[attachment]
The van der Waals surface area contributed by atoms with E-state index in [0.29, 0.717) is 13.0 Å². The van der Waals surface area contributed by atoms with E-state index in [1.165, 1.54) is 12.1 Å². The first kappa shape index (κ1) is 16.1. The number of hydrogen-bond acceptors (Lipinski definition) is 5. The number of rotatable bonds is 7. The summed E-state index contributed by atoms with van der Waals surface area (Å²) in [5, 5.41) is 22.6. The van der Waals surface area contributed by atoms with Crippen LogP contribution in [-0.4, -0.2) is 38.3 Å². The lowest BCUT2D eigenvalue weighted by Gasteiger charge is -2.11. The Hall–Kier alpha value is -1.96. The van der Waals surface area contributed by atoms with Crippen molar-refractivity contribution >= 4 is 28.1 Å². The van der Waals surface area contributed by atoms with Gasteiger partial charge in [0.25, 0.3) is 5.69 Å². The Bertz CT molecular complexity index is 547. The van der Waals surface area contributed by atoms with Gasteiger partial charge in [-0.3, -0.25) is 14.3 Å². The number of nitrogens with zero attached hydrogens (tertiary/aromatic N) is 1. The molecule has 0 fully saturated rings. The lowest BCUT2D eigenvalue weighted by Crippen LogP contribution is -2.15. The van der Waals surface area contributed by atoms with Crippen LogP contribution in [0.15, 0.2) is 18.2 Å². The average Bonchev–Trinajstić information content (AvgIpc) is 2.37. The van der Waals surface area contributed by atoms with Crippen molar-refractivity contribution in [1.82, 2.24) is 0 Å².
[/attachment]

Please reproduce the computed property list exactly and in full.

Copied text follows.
The van der Waals surface area contributed by atoms with E-state index in [0.29, 0.717) is 13.0 Å². The van der Waals surface area contributed by atoms with E-state index in [1.165, 1.54) is 12.1 Å². The first kappa shape index (κ1) is 16.1. The number of hydrogen-bond acceptors (Lipinski definition) is 5. The number of rotatable bonds is 7. The summed E-state index contributed by atoms with van der Waals surface area (Å²) in [5, 5.41) is 22.6. The van der Waals surface area contributed by atoms with Crippen LogP contribution in [-0.4, -0.2) is 38.3 Å². The lowest BCUT2D eigenvalue weighted by Gasteiger charge is -2.11. The Hall–Kier alpha value is -1.96. The van der Waals surface area contributed by atoms with Crippen molar-refractivity contribution >= 4 is 28.1 Å². The van der Waals surface area contributed by atoms with Gasteiger partial charge in [0.25, 0.3) is 5.69 Å². The Bertz CT molecular complexity index is 547. The van der Waals surface area contributed by atoms with Gasteiger partial charge in [-0.3, -0.25) is 14.3 Å². The number of nitrogens with zero attached hydrogens (tertiary/aromatic N) is 1. The molecule has 0 fully saturated rings. The lowest BCUT2D eigenvalue weighted by Crippen LogP contribution is -2.15. The van der Waals surface area contributed by atoms with Crippen LogP contribution in [0.15, 0.2) is 18.2 Å². The average Bonchev–Trinajstić information content (AvgIpc) is 2.37. The van der Waals surface area contributed by atoms with Crippen molar-refractivity contribution in [1.82, 2.24) is 0 Å².